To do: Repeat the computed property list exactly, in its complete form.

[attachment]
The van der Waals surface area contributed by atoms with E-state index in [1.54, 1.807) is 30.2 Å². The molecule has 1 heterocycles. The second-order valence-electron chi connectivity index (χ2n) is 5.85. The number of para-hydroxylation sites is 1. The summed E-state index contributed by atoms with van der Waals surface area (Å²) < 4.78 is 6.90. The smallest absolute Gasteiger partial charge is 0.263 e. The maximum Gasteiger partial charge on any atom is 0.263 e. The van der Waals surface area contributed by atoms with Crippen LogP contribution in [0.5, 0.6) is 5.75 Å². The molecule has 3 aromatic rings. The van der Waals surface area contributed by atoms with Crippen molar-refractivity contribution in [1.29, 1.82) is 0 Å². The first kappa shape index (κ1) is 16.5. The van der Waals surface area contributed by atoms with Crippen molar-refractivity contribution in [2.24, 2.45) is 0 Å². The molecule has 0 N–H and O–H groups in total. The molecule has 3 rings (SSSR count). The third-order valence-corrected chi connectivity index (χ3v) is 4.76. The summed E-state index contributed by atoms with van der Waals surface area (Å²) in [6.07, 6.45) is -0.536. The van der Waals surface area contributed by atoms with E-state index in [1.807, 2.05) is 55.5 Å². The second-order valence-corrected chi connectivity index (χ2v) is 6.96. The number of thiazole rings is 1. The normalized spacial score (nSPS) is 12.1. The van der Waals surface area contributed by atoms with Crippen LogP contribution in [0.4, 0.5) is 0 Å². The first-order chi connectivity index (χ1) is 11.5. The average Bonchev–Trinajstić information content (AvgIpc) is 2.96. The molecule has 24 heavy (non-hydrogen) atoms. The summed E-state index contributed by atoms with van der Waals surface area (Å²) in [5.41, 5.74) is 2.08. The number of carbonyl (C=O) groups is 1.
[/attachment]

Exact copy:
The van der Waals surface area contributed by atoms with E-state index in [1.54, 1.807) is 30.2 Å². The molecule has 1 heterocycles. The second-order valence-electron chi connectivity index (χ2n) is 5.85. The number of para-hydroxylation sites is 1. The summed E-state index contributed by atoms with van der Waals surface area (Å²) < 4.78 is 6.90. The smallest absolute Gasteiger partial charge is 0.263 e. The maximum Gasteiger partial charge on any atom is 0.263 e. The van der Waals surface area contributed by atoms with Crippen LogP contribution in [0.5, 0.6) is 5.75 Å². The molecule has 3 aromatic rings. The van der Waals surface area contributed by atoms with Crippen molar-refractivity contribution in [1.29, 1.82) is 0 Å². The first kappa shape index (κ1) is 16.5. The van der Waals surface area contributed by atoms with Crippen molar-refractivity contribution in [2.24, 2.45) is 0 Å². The molecule has 0 N–H and O–H groups in total. The molecule has 3 rings (SSSR count). The third-order valence-corrected chi connectivity index (χ3v) is 4.76. The summed E-state index contributed by atoms with van der Waals surface area (Å²) in [6.07, 6.45) is -0.536. The van der Waals surface area contributed by atoms with E-state index in [1.807, 2.05) is 55.5 Å². The second-order valence-corrected chi connectivity index (χ2v) is 6.96. The number of thiazole rings is 1. The normalized spacial score (nSPS) is 12.1. The van der Waals surface area contributed by atoms with Crippen LogP contribution in [0.4, 0.5) is 0 Å². The first-order chi connectivity index (χ1) is 11.5. The average Bonchev–Trinajstić information content (AvgIpc) is 2.96. The molecule has 24 heavy (non-hydrogen) atoms. The summed E-state index contributed by atoms with van der Waals surface area (Å²) in [5.41, 5.74) is 2.08. The number of carbonyl (C=O) groups is 1.